Mastering old drawings

New York art aficionados are currently being spoiled with two once-in-a-lifetime exhibitions of old master drawings*, as both the Met and the Morgan have shows on display. Despite drawings not being entirely my thing, I went to see both in the same week, and have subsequently been horrifying all my arty friends by grumbling about one of them…

To be fair, it’s not an entirely straightforward comparison. Drawn to Greatness at the Morgan is an encyclopaedic celebration of the collection of drawings assembled by Eugene Thaw, with around 150 pieces spanning the 15th to 20th centuries, whilst the Met’s Michelangelo: Divine Draughtsman and Designer  includes almost as many of Michelangelo’s drawings as the total count of the Morgan show. For me, this is way too many – there’s enough content there for about five separate exhibitions, and whilst I understand the curatorial coup which assembling such a masterful montage represents I think several smaller shows would have been much better.

Not only does it get rather samey quite fast, but of course the salivatory reviews have driven the holiday-season hoardes into the museum, making it impossible to spend any quality time with the artwork. Even if one is able to take advantage of a rare quiet moment in the galleries, you would need to allocate hours to take it all in properly. Furthermore, the highly delicate nature of many of these objects means that they will not go on public display again for years (in some cases possibly even decades) making this a genuinely once-in-a-lifetime opportunity for many of us, and probably denying a whole lot of other people the chance ever to see them.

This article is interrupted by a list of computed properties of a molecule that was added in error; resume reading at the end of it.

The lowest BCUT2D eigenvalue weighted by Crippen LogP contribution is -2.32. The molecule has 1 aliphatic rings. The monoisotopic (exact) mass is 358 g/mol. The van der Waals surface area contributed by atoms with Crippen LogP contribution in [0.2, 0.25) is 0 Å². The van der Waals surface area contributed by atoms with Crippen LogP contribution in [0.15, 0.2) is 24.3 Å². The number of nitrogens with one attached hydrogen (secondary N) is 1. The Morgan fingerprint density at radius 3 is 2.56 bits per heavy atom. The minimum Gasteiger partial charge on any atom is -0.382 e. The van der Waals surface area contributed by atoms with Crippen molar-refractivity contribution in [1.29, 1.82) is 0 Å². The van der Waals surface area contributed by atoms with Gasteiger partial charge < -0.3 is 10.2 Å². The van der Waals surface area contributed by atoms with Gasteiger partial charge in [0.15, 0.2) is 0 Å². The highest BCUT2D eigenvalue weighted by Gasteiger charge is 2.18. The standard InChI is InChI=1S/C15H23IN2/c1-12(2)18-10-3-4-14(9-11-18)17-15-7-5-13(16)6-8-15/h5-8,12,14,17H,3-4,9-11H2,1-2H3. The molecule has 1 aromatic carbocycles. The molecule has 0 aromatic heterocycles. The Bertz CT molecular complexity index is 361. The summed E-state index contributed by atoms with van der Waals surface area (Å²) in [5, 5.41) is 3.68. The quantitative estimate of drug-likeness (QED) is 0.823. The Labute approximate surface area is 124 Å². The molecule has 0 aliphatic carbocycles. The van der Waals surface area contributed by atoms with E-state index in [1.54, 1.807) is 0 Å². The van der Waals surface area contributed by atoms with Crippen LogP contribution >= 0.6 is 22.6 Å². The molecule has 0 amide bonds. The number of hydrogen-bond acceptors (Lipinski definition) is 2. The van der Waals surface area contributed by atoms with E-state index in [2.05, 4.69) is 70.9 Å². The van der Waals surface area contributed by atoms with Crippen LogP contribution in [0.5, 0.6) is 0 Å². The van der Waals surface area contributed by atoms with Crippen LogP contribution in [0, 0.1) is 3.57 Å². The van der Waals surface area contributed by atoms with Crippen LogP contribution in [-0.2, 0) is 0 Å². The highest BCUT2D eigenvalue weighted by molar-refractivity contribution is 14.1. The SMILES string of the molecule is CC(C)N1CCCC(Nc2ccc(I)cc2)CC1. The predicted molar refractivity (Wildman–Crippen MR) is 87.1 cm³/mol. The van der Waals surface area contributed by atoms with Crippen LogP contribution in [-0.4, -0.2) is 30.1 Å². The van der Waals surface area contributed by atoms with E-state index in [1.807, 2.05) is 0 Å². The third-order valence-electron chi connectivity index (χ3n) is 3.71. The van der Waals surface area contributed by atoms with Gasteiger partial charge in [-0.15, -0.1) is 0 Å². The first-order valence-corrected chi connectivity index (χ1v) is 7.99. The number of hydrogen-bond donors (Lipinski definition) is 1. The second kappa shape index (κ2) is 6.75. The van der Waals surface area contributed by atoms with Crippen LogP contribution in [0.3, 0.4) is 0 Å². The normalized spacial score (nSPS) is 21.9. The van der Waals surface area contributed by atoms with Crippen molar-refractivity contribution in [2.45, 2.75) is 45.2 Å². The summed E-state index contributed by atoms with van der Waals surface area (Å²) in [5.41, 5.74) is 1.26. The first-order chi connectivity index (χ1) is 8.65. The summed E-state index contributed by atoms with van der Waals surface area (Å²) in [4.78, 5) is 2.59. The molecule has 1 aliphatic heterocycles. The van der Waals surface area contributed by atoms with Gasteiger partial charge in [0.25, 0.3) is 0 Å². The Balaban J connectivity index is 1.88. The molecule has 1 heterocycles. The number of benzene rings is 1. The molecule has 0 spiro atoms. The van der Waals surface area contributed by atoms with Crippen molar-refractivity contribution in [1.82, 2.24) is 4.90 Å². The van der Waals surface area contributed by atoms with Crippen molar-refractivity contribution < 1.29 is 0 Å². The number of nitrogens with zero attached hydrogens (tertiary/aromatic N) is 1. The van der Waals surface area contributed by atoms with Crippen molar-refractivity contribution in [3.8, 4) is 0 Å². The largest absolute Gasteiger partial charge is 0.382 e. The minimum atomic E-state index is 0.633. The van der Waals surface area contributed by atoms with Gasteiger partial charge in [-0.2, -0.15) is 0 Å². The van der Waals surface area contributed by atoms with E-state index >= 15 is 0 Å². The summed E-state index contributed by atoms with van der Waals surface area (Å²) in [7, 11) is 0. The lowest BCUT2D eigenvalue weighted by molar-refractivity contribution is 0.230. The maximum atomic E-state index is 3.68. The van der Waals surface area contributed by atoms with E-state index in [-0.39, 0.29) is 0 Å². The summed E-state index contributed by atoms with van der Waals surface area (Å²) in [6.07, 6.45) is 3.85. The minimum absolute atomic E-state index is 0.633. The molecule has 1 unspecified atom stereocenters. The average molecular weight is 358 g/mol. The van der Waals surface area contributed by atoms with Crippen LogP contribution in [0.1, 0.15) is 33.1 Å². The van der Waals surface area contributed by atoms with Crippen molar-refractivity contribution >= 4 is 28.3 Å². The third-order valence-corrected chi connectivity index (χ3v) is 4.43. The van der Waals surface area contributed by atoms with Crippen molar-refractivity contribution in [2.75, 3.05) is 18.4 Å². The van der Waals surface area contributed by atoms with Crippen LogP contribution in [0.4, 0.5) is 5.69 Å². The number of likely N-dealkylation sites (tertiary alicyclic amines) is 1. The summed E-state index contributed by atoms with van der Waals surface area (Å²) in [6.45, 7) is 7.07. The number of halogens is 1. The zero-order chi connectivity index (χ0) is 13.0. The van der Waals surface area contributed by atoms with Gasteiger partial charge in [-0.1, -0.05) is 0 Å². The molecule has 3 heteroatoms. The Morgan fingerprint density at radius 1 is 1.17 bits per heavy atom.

By contrast, the Morgan’s exhibition is wonderfully varied, showcasing a significant chunk of the history and range of drawing practices. The two galleries tend to be quieter, allowing for a more contemplative interaction with the art, but even a quick browse around reveals far more than Michelangelo permits. (It’s possible that this is also a generational chance to see the Thaw collection out in force, but at least the artists contained therein are represented in other collections elsewhere).

All this notwithstanding I’m still happy to have seen both – the few Michelangelo drawings I was able to look at in detail were obviously remarkable, the way they’ve included the Sistine Chapel ceiling as illuminated panels is quite delightful, and I’m sure I can guess which exhibition people will be talking about for years to come. However, if you want my recommendation for what to see at the Met just now, both the Rubin and David Hockney shows are superb (although obviously you should still pop into the Michelangelo show while you’re there!).

*I had just finished writing this when I noticed that there’s actually a third Old Master drawings show on at the moment, also at the Met – Leonardo to Matisse, from the Robert Lehman collection. Guess what I’ll be doing when I next have a spare moment at the museum…

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